© Copyright 2006 Rogers Publishing Ltd. The following article first appeared in the July 2005 edition of BENEFITS CANADA magazine.
With consumer spending driving it, what does the future hold for the world’s largest economy?
Patricia Croft, Vice-president and chief economist with Phillips, Hager & North Investment
Management in Toronto.

Is the Fed afraid of inflation or even deflation?

PC: I think so: we’ve had an increase in the Fed funds rate from 1% to 3%, but in real terms it’s still pretty close to zero. However, I still think the risks of inflation and deflation are fairly balanced, but the Fed is far more fearful of deflation.

The core rate of inflation doubled from 1.1% to just over 2%, but it’s pretty stagnant right now. However, unit labour costs—the building block of core inflation—show an uptick [which may] portend inflation down the road. It’s not a story for 2005, but potentially more of an issue for 2006.

BC: What might trigger a deflationary environment?
PC: The U.S. is a very highly leveraged economy. I think the deflationary scenario would pan out if longterm rates went up sharply and brought an end to the housing cycle, which would in turn put a real crimp in consumer spending. You’d see an environment of very weak growth and possibly deflation; this tug-of-war between inflation and deflation may be what the bond market has been signaling with the flat yield curve.

BC: Coming out of the recession a few years ago, the U.S. was said to be in a “jobless recovery” period. Is job growth healthy in the U.S.?

PC: I wouldn’t describe it as healthy—it continues to surprise on the downside. Looking at the typical cycle of employment gains in post-recession periods, this is by far the weakest employment recovery that we’ve seen in the U.S., although the unemployment rate is still quite low at 5.1%. Some sectors such as manufacturing have seen a secular decline, while others such as the service sector have been fairly strong. On balance, however, there’s been very weak employment growth.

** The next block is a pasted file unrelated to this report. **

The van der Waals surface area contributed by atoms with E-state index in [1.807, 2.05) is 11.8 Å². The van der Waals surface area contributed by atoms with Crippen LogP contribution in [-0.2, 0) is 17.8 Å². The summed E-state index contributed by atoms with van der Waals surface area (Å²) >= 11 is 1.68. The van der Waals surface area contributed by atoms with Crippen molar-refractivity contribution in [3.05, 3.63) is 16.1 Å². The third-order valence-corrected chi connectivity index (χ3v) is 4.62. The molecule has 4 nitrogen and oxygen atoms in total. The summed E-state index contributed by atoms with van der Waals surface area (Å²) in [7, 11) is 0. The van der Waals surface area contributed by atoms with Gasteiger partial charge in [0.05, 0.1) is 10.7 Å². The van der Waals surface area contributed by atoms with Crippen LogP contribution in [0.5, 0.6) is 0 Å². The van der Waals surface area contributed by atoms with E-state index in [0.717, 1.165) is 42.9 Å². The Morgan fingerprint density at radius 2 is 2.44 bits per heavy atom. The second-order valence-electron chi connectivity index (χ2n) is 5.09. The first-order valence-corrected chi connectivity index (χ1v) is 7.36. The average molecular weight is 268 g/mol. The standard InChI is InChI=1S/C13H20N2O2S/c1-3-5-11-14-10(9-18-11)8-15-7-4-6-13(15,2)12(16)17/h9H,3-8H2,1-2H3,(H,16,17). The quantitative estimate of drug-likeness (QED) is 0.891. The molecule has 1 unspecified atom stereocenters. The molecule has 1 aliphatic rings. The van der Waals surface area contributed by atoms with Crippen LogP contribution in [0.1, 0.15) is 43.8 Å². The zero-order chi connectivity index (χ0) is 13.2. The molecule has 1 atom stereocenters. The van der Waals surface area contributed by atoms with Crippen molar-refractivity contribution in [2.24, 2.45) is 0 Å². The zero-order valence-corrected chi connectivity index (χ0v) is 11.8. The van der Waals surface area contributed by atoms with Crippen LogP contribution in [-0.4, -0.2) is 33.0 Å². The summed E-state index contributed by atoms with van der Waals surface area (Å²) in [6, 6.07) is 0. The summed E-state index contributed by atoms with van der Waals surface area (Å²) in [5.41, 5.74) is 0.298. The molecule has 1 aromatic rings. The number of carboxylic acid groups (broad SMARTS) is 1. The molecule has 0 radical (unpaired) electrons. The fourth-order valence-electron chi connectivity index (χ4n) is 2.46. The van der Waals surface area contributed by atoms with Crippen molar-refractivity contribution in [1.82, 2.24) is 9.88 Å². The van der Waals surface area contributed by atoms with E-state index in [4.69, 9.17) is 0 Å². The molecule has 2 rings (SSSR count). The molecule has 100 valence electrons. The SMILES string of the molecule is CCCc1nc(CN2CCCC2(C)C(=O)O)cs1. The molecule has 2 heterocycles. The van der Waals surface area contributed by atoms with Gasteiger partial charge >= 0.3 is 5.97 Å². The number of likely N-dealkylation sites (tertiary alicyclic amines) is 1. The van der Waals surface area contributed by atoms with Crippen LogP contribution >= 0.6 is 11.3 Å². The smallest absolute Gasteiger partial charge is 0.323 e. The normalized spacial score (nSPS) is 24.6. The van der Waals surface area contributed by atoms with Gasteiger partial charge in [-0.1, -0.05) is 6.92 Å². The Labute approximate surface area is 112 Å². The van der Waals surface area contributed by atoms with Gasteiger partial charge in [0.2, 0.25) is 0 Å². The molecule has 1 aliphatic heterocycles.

What’s really driving the U.S. economy is the housing market. Greenspan’s not using the “b” word, but we’ll come right out and say it is a bubble—that represents a risk when consumer spending is 70% of economic activity in the U.S., and 15% of the world economy. Our concern is if housing prices just level off—they don’t even need to fall—that will be a big headwind for consumers.

BC: There were recently negative real savings rates—is there any indication that has changed?

PC: We haven’t seen it yet—there’s no suggestion that they’re going to become like consumers in Europe and Japan. Of course, it may actually be a rational decision: interest rates are extremely low, and savings are being created through home equity. So, even though debt levels are high, net wealth is at a record high as well.

BC: What about the currency outlook?

PC: So far this year the U.S. dollar has actually strengthened on a trade-weighted basis, but part of that is spread-based: the U.S. Federal Reserve is the only central bank that’s really in the process of raising rates. We believe the U.S. dollar is likely to decline quite materially over the next three to five years. To turn around those massive imbalances on the current account deficit will require a pretty big drop in the dollar. Imports are 50% larger than exports, which is an enormous gap, so the U.S. needs to consume less and Europe and Japan need to consume more, and that’s not a short-term adjustment.

James Lewis is a contributing editor of BENEFITS CANADA.

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